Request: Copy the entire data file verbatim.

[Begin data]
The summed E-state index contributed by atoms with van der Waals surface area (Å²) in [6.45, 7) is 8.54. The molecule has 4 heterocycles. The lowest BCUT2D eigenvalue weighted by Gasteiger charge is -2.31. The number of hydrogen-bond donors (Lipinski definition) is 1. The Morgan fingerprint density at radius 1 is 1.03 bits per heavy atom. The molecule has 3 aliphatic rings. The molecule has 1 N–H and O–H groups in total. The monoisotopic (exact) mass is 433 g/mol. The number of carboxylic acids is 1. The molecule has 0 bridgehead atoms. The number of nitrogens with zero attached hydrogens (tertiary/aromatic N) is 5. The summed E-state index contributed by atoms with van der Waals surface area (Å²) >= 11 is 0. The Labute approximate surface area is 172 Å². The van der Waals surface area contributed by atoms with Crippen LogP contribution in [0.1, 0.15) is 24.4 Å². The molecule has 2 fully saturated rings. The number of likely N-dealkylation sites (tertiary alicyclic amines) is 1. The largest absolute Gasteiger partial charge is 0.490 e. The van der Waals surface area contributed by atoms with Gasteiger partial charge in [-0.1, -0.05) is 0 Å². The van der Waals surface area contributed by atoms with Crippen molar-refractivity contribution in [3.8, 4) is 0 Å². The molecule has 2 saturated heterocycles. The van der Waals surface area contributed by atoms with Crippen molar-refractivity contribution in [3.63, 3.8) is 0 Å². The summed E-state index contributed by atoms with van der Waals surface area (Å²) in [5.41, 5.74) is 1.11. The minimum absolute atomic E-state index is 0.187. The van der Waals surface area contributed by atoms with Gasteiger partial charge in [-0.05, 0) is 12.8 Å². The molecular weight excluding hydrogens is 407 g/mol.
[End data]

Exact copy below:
The summed E-state index contributed by atoms with van der Waals surface area (Å²) in [6.45, 7) is 8.54. The molecule has 4 heterocycles. The lowest BCUT2D eigenvalue weighted by Gasteiger charge is -2.31. The number of hydrogen-bond donors (Lipinski definition) is 1. The Morgan fingerprint density at radius 1 is 1.03 bits per heavy atom. The molecule has 3 aliphatic rings. The molecule has 1 N–H and O–H groups in total. The monoisotopic (exact) mass is 433 g/mol. The number of carboxylic acids is 1. The molecule has 0 bridgehead atoms. The number of nitrogens with zero attached hydrogens (tertiary/aromatic N) is 5. The summed E-state index contributed by atoms with van der Waals surface area (Å²) >= 11 is 0. The Labute approximate surface area is 172 Å². The van der Waals surface area contributed by atoms with Crippen LogP contribution in [0.1, 0.15) is 24.4 Å². The molecule has 2 fully saturated rings. The number of likely N-dealkylation sites (tertiary alicyclic amines) is 1. The largest absolute Gasteiger partial charge is 0.490 e. The van der Waals surface area contributed by atoms with Gasteiger partial charge in [-0.1, -0.05) is 0 Å². The van der Waals surface area contributed by atoms with Crippen molar-refractivity contribution in [3.8, 4) is 0 Å². The molecule has 2 saturated heterocycles. The van der Waals surface area contributed by atoms with Crippen molar-refractivity contribution in [3.63, 3.8) is 0 Å². The summed E-state index contributed by atoms with van der Waals surface area (Å²) in [5.41, 5.74) is 1.11. The minimum absolute atomic E-state index is 0.187. The van der Waals surface area contributed by atoms with Gasteiger partial charge in [-0.05, 0) is 12.8 Å². The molecular weight excluding hydrogens is 407 g/mol.